The Disengaged Stepmom: Is Disengagement Right for You?

Updated on April 3, 2018
Alice Marlowe profile image

Alice Marlowe PhD, PMHNP, RN, holds a BA in Psychology and is a psychiatric mental health nurse practitioner.

How Did You Get Here?

If you are reading this article, you are likely a stepmom on the brink of a blended-family-fueled mental breakdown. For most stepmoms who are contemplating disengagement, when you met and married your husband you probably wholeheartedly embraced your new role as a stepmom. You were likely eager and enthusiastic to be another loving adult in the lives of your stepchildren. In the beginning, you were undoubtedly thrilled about your new family and the future you would all share together as a blended unit.

Over the years, the visions of blended bliss you had on your wedding day have given way to resentment, annoyance, irritation, and maybe even rage. Your life feels chaotic. You feel others are taking advantage of you. You probably feel your stepkids are rude and disrespectful towards you and do not appreciate any efforts you have made over the years.

If you find yourself nodding in agreement you have come to the right place. This article will examine the meaning of disengagement in a blended family, help you decide if disengagement is the right choice for you, and discuss new ways to think about your responsibilities towards your stepchildren.

Definition of disengage
Definition of disengage | Source

What Does Disengagement Mean?




  1. separate or release (someone or something) from something to which they are attached or connected

synonyms: remove, detach, disentangle, extricate, separate, release, free, loosen, loose, disconnect, unfasten, unclasp, uncouple, undo, unhook, unhitch, untie, unyoke

What Does Disengagement Mean in a Blended Family?

No one singular disengagement solution is right for every blended family. There exists a continuum of disengagement and it’s up to you to decide exactly what will bring back your happiness and sanity. For some stepmoms, disengagement will mean having absolutely nothing whatsoever to do with the stepchildren. For other stepmoms, it may mean only disengaging from a few tasks, such as cleaning rooms or washing dishes. For every stepmom though, disengagement means no longer accepting the responsibility of raising stepchildren.

Have you thought about disengaging?

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Why Do Stepmoms Disengage?

Many stepmoms disengage because they think they have a problem with their stepchildren. More often than not, the problem is actually with their partner or husband. This is especially true in high-conflict custody situations where children are caught in the middle of a loyalty bind between their mom and stepmom. In high conflict situations, stepchildren may be actively coached to hate or disrespect their stepmom or the ex-wife may place enormous unspoken pressure on the children to not like their stepmom. If this is the case, the children will likely never feel comfortable thanking their stepmom for all she does for them.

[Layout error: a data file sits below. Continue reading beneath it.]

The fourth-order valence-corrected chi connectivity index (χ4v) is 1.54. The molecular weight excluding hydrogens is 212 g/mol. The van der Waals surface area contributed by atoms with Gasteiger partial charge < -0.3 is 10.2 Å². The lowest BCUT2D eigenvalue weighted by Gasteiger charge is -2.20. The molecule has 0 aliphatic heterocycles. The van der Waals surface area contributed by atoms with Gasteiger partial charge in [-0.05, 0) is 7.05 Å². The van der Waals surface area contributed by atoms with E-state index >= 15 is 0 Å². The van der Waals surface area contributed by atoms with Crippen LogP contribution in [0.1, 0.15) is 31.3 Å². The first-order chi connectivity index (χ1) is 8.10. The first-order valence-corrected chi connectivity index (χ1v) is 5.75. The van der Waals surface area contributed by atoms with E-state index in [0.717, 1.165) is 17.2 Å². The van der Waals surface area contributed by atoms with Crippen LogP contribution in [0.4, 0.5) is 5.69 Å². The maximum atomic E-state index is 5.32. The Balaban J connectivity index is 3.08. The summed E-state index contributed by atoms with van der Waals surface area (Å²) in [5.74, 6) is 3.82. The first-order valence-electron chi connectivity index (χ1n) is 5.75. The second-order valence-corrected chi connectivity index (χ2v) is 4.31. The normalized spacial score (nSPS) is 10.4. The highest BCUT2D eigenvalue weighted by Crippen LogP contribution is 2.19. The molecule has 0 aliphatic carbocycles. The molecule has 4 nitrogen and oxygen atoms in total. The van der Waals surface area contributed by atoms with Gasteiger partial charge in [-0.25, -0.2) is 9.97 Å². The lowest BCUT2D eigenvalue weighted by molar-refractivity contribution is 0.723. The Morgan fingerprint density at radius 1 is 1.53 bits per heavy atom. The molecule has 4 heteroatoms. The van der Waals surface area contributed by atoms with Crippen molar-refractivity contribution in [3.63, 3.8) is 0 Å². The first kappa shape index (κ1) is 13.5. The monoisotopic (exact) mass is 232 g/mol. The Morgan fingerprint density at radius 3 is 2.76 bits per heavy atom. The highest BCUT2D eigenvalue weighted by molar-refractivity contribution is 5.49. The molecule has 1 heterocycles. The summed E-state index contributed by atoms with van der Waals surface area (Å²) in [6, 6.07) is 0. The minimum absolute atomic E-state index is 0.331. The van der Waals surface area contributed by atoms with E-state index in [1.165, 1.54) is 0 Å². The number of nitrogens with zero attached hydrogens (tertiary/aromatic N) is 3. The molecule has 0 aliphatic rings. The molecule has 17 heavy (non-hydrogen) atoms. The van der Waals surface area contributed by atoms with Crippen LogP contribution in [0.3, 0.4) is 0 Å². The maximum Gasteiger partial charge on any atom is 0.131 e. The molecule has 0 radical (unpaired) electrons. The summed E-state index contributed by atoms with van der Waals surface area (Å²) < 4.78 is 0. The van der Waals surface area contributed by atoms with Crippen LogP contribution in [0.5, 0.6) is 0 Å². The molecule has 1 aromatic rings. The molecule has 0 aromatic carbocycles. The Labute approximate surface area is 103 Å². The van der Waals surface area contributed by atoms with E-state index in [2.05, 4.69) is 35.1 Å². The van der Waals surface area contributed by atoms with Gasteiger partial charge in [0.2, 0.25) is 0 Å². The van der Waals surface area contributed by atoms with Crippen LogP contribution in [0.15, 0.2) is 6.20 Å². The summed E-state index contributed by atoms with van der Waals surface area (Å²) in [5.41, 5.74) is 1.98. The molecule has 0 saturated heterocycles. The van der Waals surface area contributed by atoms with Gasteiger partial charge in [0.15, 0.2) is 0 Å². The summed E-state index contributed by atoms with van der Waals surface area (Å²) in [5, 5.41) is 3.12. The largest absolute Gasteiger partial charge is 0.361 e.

In many first marriages, when children are born, mothers take over certain roles in raising the children and fathers take on different roles. In a blended family, the father of the children often expects the stepmom to take over the roles traditionally held by a mother in an intact family. These tasks include many traditional household chores such as cooking and cleaning and many tasks related to childcare such as purchasing clothing, keeping track of the activity calendar, and being the main caregiver in the home.

In many situations, stepmoms find themselves doing all of these tasks but receiving little or no thanks from their husbands or stepchildren. After a while, the stepmother begins to feel resentment and no longer wants to take on any of the additional duties that she was once happy to do. This is especially true if no one in the household seems to care or even notice all the work the stepmom does to keep the blended family running smoothly. The unseen work and emotional burden placed on the stepmom becomes too much and can begin to affect both the physical and mental health of the stepmom.

Quote from a non-custodial stepmom who chose to disengage.
Quote from a non-custodial stepmom who chose to disengage. | Source

Is Disengaging the Right Choice for You?

If you have made it this far you are likely wondering if now is the right time for you to disengage and what might happen to your marriage and stepkids if you do choose to disengage.

First, both custodial and non-custodial moms can and do disengage from the day-to-day care of their stepchildren. Although it is easier for a stepmom to disengage from stepchildren who are only there every other weekend, full-time stepmoms have also successfully disengaged and taken back their sanity.

Emily*, a non-custodial stepmom had constant anxiety about her stepdaughter's grades. For years she worked closely with the school and teachers to ensure assignments were completed and turned in on time. Eventually, though Emily felt like she was putting more effort in than either her husband or her stepdaughter's mother. Emily decided to disengage from anything related to her stepdaughter's school.

Emily said, "It had gotten to the point that I was the only one checking the parent portal for missing assignments. My stepdaughter had gone from a straight A student to making C's in her important classes. I spent several hours a week trying to keep up with it all and trying to make her keep up with the work in the limited time she was at our house. My relationship with my own children was suffering because of it. I disengaged from everything related to school because I realized I was putting more work in than her mom or my husband and that wasn't right."

Emily also described what happened once she disengaged.

She said, "At first I felt an all-consuming guilt, like I had let my stepdaughter down. I hoped her parents would notice her grades were worse than when I was spending all my time trying to stay on top of it but they didn't. It was like they didn't even notice or care. Eventually I worked through the guilt once I realized it wasn't up to me to make up for her parent's lack of involvement. My job was to make sure my own children were successful in school and her parents were responsible for making sure she was successful in school."

Do you now think disengaging is the right option for you?

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Accepting Realities of Disengagement